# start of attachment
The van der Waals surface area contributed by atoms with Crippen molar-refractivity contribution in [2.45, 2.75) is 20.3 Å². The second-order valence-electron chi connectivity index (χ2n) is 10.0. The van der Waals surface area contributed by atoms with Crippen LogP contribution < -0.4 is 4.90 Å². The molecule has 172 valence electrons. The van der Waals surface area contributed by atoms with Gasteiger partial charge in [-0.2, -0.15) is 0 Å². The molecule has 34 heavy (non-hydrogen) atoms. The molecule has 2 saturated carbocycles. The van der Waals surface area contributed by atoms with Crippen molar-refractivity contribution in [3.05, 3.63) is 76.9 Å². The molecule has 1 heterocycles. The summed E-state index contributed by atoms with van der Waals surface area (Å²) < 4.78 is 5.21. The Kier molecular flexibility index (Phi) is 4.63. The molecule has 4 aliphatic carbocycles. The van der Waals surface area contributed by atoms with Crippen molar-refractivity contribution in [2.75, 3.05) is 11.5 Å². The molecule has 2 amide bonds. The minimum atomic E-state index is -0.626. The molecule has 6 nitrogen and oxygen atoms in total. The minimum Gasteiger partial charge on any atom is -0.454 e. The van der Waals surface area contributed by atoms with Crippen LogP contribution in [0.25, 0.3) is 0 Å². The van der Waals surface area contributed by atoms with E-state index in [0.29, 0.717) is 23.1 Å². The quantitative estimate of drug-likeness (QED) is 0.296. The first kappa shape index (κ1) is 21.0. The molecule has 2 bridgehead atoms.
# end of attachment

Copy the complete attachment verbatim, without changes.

The van der Waals surface area contributed by atoms with Crippen molar-refractivity contribution in [2.45, 2.75) is 20.3 Å². The second-order valence-electron chi connectivity index (χ2n) is 10.0. The van der Waals surface area contributed by atoms with Crippen LogP contribution < -0.4 is 4.90 Å². The molecule has 172 valence electrons. The van der Waals surface area contributed by atoms with Gasteiger partial charge in [-0.2, -0.15) is 0 Å². The molecule has 34 heavy (non-hydrogen) atoms. The molecule has 2 saturated carbocycles. The van der Waals surface area contributed by atoms with Crippen molar-refractivity contribution in [3.05, 3.63) is 76.9 Å². The molecule has 1 heterocycles. The summed E-state index contributed by atoms with van der Waals surface area (Å²) < 4.78 is 5.21. The Kier molecular flexibility index (Phi) is 4.63. The molecule has 4 aliphatic carbocycles. The van der Waals surface area contributed by atoms with Crippen molar-refractivity contribution in [2.75, 3.05) is 11.5 Å². The molecule has 2 amide bonds. The minimum atomic E-state index is -0.626. The molecule has 6 nitrogen and oxygen atoms in total. The minimum Gasteiger partial charge on any atom is -0.454 e. The van der Waals surface area contributed by atoms with Crippen LogP contribution in [0.25, 0.3) is 0 Å². The van der Waals surface area contributed by atoms with E-state index in [0.29, 0.717) is 23.1 Å². The quantitative estimate of drug-likeness (QED) is 0.296. The first kappa shape index (κ1) is 21.0. The molecule has 2 bridgehead atoms.